Extrasolar planets discovery, Christian Marois, Paul Kalas
This image, taken with the Advanced Camera for Surveys aboard the Hubble Space Telescope,
shows the newly discovered planet,
Fomalhaut b, orbiting its parent star, Fomalhaut.

Discovery by Scientists Brings Distant Planets to Light

November 14, 2008 12:26 PM
by Josh Katz
Two groups of scientists have uncovered new planets in unprecedented ways, paving the way for a more in-depth search for life outside our solar system.

Planets Seen in New Way

Planetary discoveries by two different teams of scientists have broken new ground in astronomy. Scientists have located four new planets outside of our solar system, known as “extrasolar planets,” using only visible light, an unprecedented endeavor.

Normally, scientists must deduce the presence of extrasolar planets because their bright stars shield the planets from view. More than 300 extrasolar planets have been found since 1995 through indirect methods, such as by viewing the effects of their gravitational pull and analyzing their infrared radiation. But the recent discoveries by the team of Christian Marois of the Herzberg Institute of Astrophysics in Victoria, British Columbia and that of Paul Kalas of the University of California, Berkeley, came from visible light, The Washington Post reports.

Paul Kalas, a professor of astronomy at the University of California, Berkeley, and his team discovered the Fomalhaut b planet, which orbits the Fomalhaut star. Fomalhaut b is about three times the size of Jupiter—the largest planet in our solar system—and is believed to be surrounded by rings. The distance between Fomalhaut b and its star is estimated to be about four times that between Neptune and the Sun, according to The Daily Telegraph. The star Fomalhaut is about 25 light years from the Earth, with a shorter lifespan than our Sun because it burns stronger. The star is believed to be about 200 million years old with a life span of another billion years, unlike the Sun, which is 4.5 billion years old and expected to live another 5 billion years.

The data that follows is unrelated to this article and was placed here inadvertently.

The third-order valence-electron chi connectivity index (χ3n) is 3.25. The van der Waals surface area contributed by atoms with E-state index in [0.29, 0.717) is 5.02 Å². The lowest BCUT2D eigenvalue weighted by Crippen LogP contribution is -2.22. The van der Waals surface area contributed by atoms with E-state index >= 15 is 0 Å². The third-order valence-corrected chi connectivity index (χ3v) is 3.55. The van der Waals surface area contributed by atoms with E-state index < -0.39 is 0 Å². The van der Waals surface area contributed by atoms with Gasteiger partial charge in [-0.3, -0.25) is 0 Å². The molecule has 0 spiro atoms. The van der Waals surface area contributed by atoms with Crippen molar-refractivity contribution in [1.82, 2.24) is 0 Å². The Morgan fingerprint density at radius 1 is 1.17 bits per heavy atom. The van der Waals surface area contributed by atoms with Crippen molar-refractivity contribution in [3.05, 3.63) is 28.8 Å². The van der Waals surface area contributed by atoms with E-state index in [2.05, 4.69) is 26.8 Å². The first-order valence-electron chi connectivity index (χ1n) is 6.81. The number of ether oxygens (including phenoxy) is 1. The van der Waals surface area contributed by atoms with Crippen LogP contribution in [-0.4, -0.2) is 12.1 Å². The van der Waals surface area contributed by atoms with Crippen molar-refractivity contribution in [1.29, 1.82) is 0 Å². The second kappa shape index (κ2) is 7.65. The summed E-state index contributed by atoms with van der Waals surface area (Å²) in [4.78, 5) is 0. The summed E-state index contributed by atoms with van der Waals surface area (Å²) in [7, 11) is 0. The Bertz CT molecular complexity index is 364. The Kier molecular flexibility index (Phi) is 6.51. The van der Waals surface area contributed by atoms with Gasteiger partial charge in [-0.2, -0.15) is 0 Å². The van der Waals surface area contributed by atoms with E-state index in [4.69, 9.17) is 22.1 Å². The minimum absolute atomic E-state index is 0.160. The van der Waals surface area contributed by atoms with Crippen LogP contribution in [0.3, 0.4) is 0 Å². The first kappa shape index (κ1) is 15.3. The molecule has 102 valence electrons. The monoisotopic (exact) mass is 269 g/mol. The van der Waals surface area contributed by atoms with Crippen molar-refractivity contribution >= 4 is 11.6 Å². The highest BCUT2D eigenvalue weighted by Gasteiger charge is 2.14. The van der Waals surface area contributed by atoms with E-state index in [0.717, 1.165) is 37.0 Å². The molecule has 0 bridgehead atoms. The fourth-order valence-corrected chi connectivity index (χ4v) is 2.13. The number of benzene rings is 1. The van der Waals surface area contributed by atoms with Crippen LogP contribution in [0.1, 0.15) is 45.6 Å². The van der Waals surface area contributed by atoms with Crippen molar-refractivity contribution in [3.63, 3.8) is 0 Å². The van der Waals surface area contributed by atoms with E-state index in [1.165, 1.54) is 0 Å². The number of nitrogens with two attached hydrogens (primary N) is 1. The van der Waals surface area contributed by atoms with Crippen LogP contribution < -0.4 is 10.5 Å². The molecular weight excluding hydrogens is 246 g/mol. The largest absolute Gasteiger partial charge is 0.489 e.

“Fomalhaut b may actually show us what Jupiter and Saturn resembled when the solar system was about a hundred million years old,” Kalas said.
The scientists do not believe that Fomalhaut b is capable of hosting life because of its cold temperature, but the possibility remains that there are planets closer to the Fomalhaut star that are not yet visible. The more powerful James Webb Space Telescope, a successor to the Hubble Space Telescope set to launch in 2013, may better illuminate that region.

Marois’ team obtained images of three planets orbiting the star HR 8799. The three planets are “roughly 10, 9 and 6 times the mass of Jupiter,” The New York Times reports. Kalas used the Hubble Space Telescope’s Advanced Camera for Surveys to capture Fomalhaut b, whereas Marois implemented the Gemini North and Keck telescopes in Hawaii.

“It’s the tip of the iceberg,” said Marois. “Now that we know they are there, there is going to be an explosion,” the Times reports.

However, the scientific community must now vet the new discoveries. There is still the chance that the planets could be larger than believed, and could perhaps be classified as “brown dwarfs” instead, lacking the potential to become stars, but too large to be planets.

Reference: Astronomy


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